Tuesday, February 12, 2008


The study of credology, its central inquiry, investigates the perennial need of our species to establish systems of belief, as distinguished from systems of scientific knowledge. Whereas systematic science is a very recent event in human history, established in only the 16th century, belief systems purporting to make sense of the mysteries that baffle human minds trace back to our most ancient myths, which probably had to wait upon the development of language in the course of human evolution. But once we learned to communicate, we possessed the means to express our wonderment about the world and our place in it, which distinguishes us from speechless, unreflective beasts bound to the present moment and the most immediate and practical of needs.

Our development of language permitted us to articulate higher-level needs beyond surviving and toward thriving. We came to require not only safety and comfort but solace and inspiration: psychic as well as physical satisfactions. Able now to wonder and speculate, to seek reasons and explanations, we began to devise suppositions to make sense of what we yearned to explain and know—we sought meaning. And out of such inquiry and speculation emerged beliefs and creeds, the subject matter of credology.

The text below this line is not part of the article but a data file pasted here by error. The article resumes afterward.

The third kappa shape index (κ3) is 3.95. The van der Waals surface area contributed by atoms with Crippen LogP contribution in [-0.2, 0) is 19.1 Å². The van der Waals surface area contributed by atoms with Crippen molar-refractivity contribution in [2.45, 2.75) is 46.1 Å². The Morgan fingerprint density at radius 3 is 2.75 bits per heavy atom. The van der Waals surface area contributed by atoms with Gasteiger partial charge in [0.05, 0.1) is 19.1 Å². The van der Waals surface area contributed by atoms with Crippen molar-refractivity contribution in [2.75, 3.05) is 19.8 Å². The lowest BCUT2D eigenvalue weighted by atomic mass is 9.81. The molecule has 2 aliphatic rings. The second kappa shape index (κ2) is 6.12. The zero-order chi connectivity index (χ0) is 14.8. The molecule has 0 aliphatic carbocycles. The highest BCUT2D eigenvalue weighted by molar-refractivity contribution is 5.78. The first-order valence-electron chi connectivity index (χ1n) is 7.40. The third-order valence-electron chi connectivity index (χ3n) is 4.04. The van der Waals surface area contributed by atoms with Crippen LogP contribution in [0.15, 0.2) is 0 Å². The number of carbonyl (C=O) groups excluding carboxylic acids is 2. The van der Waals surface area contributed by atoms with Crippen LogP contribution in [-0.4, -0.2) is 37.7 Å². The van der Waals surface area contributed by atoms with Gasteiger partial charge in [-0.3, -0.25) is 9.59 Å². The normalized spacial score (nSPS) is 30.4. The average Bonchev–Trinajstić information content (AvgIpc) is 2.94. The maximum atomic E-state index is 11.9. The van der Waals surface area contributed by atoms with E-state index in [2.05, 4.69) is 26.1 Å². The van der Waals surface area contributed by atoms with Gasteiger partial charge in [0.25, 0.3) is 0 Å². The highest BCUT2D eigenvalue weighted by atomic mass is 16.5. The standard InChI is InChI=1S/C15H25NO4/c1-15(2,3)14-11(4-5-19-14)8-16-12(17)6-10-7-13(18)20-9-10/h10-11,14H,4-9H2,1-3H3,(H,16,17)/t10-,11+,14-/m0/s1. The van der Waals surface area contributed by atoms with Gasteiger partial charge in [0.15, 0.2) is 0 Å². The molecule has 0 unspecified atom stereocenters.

Beliefs, then, serve our distinctly human need for meaning, and more particularly for authority (What is true?), ultimacy (What is absolute?), purpose (Why is anything?), direction (Where should we go?), guidance (How should we get there?), protection (What will keep us safe?), and connection (How are we related to everything else?). Connection is the root idea of religion, which means binding back, or reconnecting with our ultimate source.

Thus credology is the study of our speculative attempts to discover meanings beyond what science can reveal, meanings that are vital to our thriving as human beings.